It seems a small studio for a stone sculptor — just 85 square feet, Jonna Ramey says — tucked at the back of the family garage, but it’s brightly lit, even on this dreary Sunday, with a wall of cheery windows and decent overheads. The space is OCD […]
The Kimball Art Center may have been liberated by its new location at the back of the Yard — a warren of working-class haunts across the street from Park City’s cemetery — full of 19th-century miners and bar-keeps. A case in point is the current show, When Evening […]
An embracing couple is captured in front of a narrowing, leaf-covered path. Slightly off-center in the composition, we see one figure’s back, while the other figure is facing us, gazing confidently in our direction, one arm cradling the lower back of her partner, while the other hand just […]
The combinations seem perverse, unholy — Claude Monet’s “Poppy Field at Giverny” and a plastic manufacturing plant; a delightful landscape painting by LeConte Stewart and a decomissioned chemical agent disposal facility in Tooele; a Georgia O’Keefe and the Facebook Data Center in Eagle Mountain. But the results are somehow mesmerizing.
The drawings pictured here, on the desk in Alison Neville’s studio, are only days or weeks old, but they belong to a stack of small, quick work spanning almost fifteen years. “Initially they started as a low-anxiety response to keeping a daily sketchbook which I could sketch or doodle on during lunch or other downtime,” the artist says. “The newest problem I’m taking baby steps towards addressing is my fear of using color. Cue sharpies, looking at retro ’60s floral sheets, and slightly bigger paper. I imagine I’ll continue to add to the pile until a conceptual piece gets my attention again but I will always return to drawing as a sort of home base (forgive the sports metaphor, please).”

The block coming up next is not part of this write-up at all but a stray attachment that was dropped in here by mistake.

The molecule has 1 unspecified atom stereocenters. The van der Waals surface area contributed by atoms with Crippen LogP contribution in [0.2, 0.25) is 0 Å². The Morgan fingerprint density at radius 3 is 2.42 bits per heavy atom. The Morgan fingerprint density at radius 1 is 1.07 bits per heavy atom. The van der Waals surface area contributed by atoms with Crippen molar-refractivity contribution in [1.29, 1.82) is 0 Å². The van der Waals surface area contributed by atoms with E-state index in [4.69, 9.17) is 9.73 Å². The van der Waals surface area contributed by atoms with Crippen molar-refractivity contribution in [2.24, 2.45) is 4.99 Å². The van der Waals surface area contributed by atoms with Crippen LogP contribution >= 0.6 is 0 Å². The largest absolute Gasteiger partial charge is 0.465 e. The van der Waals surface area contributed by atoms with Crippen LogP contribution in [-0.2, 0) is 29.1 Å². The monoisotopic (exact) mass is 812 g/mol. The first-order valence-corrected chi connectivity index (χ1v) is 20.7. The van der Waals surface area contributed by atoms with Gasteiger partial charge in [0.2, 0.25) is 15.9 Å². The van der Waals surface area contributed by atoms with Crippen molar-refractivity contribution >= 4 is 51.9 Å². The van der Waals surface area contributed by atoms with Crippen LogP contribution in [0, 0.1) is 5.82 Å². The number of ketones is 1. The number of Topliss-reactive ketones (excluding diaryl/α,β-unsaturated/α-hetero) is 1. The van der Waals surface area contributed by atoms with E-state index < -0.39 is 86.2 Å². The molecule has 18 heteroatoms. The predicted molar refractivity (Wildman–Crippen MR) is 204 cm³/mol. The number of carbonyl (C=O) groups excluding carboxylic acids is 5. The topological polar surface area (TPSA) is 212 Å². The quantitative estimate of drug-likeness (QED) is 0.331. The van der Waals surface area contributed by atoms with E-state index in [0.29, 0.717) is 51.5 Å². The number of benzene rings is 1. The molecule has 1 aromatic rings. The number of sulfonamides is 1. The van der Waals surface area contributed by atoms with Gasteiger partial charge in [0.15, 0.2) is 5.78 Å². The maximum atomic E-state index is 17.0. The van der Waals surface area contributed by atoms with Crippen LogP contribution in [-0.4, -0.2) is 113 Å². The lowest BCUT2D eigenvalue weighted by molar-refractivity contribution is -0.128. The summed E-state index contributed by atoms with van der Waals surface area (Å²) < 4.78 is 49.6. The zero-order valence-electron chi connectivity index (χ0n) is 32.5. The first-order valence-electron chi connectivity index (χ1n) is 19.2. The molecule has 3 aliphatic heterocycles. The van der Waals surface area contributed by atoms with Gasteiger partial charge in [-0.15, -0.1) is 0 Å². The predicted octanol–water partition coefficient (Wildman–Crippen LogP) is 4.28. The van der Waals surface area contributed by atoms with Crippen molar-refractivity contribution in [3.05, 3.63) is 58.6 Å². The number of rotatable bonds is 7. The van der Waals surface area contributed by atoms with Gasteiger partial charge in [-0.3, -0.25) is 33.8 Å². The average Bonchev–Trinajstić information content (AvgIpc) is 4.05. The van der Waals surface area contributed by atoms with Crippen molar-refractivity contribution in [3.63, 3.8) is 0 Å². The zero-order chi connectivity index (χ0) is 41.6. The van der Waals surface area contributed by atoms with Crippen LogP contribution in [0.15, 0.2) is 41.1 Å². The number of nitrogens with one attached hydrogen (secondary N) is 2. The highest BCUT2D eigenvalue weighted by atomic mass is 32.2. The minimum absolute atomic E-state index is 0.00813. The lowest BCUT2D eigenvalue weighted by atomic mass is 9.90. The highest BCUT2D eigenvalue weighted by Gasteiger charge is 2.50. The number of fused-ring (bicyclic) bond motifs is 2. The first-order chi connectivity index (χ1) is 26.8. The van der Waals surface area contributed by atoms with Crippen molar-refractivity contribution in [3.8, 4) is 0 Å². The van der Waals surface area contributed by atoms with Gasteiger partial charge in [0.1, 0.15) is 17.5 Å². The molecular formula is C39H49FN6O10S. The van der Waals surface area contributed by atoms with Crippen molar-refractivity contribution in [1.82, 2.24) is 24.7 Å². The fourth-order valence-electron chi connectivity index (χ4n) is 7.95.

“My work is an exploration of my spiritual beliefs through a biological lens,” says Emily Quinn Loughlin, a Park City native who earned her B.F.A. in Fibers from the Savannah College of Art and Design. She uses reclaimed materials from local businesses in her fine art pieces. “I begin by developing an element to use as a building block, and then I find unique ways of combining said elements to develop unique, strange, and beautiful objects … Using recycled material is a conscious effort to support the healthy digestion of material goods in our high-throughput consumer society.”
For now we see through a glass darkly; but then face to face: now I know in part; but then shall I know even as also I am known. (1 Corinthians 13:12) “Coming Through” represents a familiar Asian face, close up, one of nine small portraits of Buddha […]
Lenka Konopasek is always blowing things up or burning them down. Her beguiling works in paint or sculpted paper, now in a solo show at Nox Contemporary, make manifest that disaster is her thing, her oeuvre — but why is that? We arranged to meet at Nox to […]
“Planning for the stitches is always a challenge because I have to compose, paint, and then assemble this kind of jigsaw puzzle that never fully comes together as I expect. This process limits a lot of the play that exists in traditional painting because of the inherent need to consider more sculptural issues like gravity and how the various components are not only aesthetic but also have to be considered within a functional framework. For example, I might want to add a component into something for visual balance but I also have to consider how I attach it and if it can bear weight.”
Salt Lake City artist Lis Pardoe says has been listening to the audiobook Getting Unstuck by Pema Chodron. “It is all about meditation in hard times. Through a recent difficult family event, I have also recognized the importance of being still enough to let life move through you, no matter how difficult it may be, and that rest is releasing.”
It’s the latest in a series of vintage campers and RVs in minimalist, atmospheric landscapes the artist has been working on the past couple of years. “The portrayal of aging recreational vehicles trigger memories of trips to new places and the promise of protection from the elements,” says the University of Utah graduate (2012). “The metallic icons can be beautiful in their ghostly solitude. Conversely, they are reminders of eroding, transient artifacts, littering the environment and scarring the landscape.”
Anita Hawkins says that due to the size and complexity of the piece currently in her studio, she has been working on it on and off for over a year. “The focused making of it has been helpful in pushing out everything else,” she says.